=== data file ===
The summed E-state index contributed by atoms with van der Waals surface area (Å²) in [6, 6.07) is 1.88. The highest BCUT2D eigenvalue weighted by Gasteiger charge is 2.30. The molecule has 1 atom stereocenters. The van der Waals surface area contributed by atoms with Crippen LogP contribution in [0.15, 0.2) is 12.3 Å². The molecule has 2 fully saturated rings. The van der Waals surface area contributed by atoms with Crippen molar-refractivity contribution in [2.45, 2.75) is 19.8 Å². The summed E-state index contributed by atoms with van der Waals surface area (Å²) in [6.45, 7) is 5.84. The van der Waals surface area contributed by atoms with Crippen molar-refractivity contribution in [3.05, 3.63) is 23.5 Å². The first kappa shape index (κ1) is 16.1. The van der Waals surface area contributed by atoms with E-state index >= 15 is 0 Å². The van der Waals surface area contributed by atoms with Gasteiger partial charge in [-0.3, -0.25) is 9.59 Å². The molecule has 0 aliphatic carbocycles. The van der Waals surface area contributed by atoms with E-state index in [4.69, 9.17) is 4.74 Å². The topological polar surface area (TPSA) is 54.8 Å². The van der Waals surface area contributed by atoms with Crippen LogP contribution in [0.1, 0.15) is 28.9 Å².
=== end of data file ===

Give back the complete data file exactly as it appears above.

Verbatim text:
The summed E-state index contributed by atoms with van der Waals surface area (Å²) in [6, 6.07) is 1.88. The highest BCUT2D eigenvalue weighted by Gasteiger charge is 2.30. The molecule has 1 atom stereocenters. The van der Waals surface area contributed by atoms with Crippen LogP contribution in [0.15, 0.2) is 12.3 Å². The molecule has 2 fully saturated rings. The van der Waals surface area contributed by atoms with Crippen molar-refractivity contribution in [2.45, 2.75) is 19.8 Å². The summed E-state index contributed by atoms with van der Waals surface area (Å²) in [6.45, 7) is 5.84. The van der Waals surface area contributed by atoms with Crippen molar-refractivity contribution in [3.05, 3.63) is 23.5 Å². The first kappa shape index (κ1) is 16.1. The van der Waals surface area contributed by atoms with E-state index >= 15 is 0 Å². The van der Waals surface area contributed by atoms with Gasteiger partial charge in [-0.3, -0.25) is 9.59 Å². The molecule has 0 aliphatic carbocycles. The van der Waals surface area contributed by atoms with E-state index in [4.69, 9.17) is 4.74 Å². The topological polar surface area (TPSA) is 54.8 Å². The van der Waals surface area contributed by atoms with Crippen LogP contribution in [0.1, 0.15) is 28.9 Å².